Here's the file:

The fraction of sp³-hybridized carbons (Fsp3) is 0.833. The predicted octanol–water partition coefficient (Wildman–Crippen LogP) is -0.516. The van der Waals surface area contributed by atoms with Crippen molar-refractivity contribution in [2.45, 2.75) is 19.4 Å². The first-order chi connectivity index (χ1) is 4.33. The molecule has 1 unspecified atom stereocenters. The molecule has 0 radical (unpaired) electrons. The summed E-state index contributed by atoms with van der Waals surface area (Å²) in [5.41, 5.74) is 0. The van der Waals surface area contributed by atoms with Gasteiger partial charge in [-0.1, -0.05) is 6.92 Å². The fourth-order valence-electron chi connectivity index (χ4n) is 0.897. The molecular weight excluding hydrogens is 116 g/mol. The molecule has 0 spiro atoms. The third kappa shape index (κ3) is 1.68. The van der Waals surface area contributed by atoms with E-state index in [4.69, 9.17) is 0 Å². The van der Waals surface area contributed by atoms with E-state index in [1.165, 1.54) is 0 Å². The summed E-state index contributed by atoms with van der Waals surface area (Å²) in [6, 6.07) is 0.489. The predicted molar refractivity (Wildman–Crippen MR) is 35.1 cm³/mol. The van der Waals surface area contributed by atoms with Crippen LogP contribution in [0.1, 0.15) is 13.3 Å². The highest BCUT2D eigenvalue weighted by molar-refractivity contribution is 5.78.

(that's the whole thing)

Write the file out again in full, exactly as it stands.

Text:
The fraction of sp³-hybridized carbons (Fsp3) is 0.833. The predicted octanol–water partition coefficient (Wildman–Crippen LogP) is -0.516. The van der Waals surface area contributed by atoms with Crippen molar-refractivity contribution in [2.45, 2.75) is 19.4 Å². The first-order chi connectivity index (χ1) is 4.33. The molecule has 1 unspecified atom stereocenters. The molecule has 0 radical (unpaired) electrons. The summed E-state index contributed by atoms with van der Waals surface area (Å²) in [5.41, 5.74) is 0. The van der Waals surface area contributed by atoms with Gasteiger partial charge in [-0.1, -0.05) is 6.92 Å². The fourth-order valence-electron chi connectivity index (χ4n) is 0.897. The molecular weight excluding hydrogens is 116 g/mol. The molecule has 0 spiro atoms. The third kappa shape index (κ3) is 1.68. The van der Waals surface area contributed by atoms with E-state index in [4.69, 9.17) is 0 Å². The van der Waals surface area contributed by atoms with E-state index in [1.165, 1.54) is 0 Å². The summed E-state index contributed by atoms with van der Waals surface area (Å²) in [6, 6.07) is 0.489. The predicted molar refractivity (Wildman–Crippen MR) is 35.1 cm³/mol. The van der Waals surface area contributed by atoms with Crippen LogP contribution in [0.1, 0.15) is 13.3 Å². The highest BCUT2D eigenvalue weighted by molar-refractivity contribution is 5.78.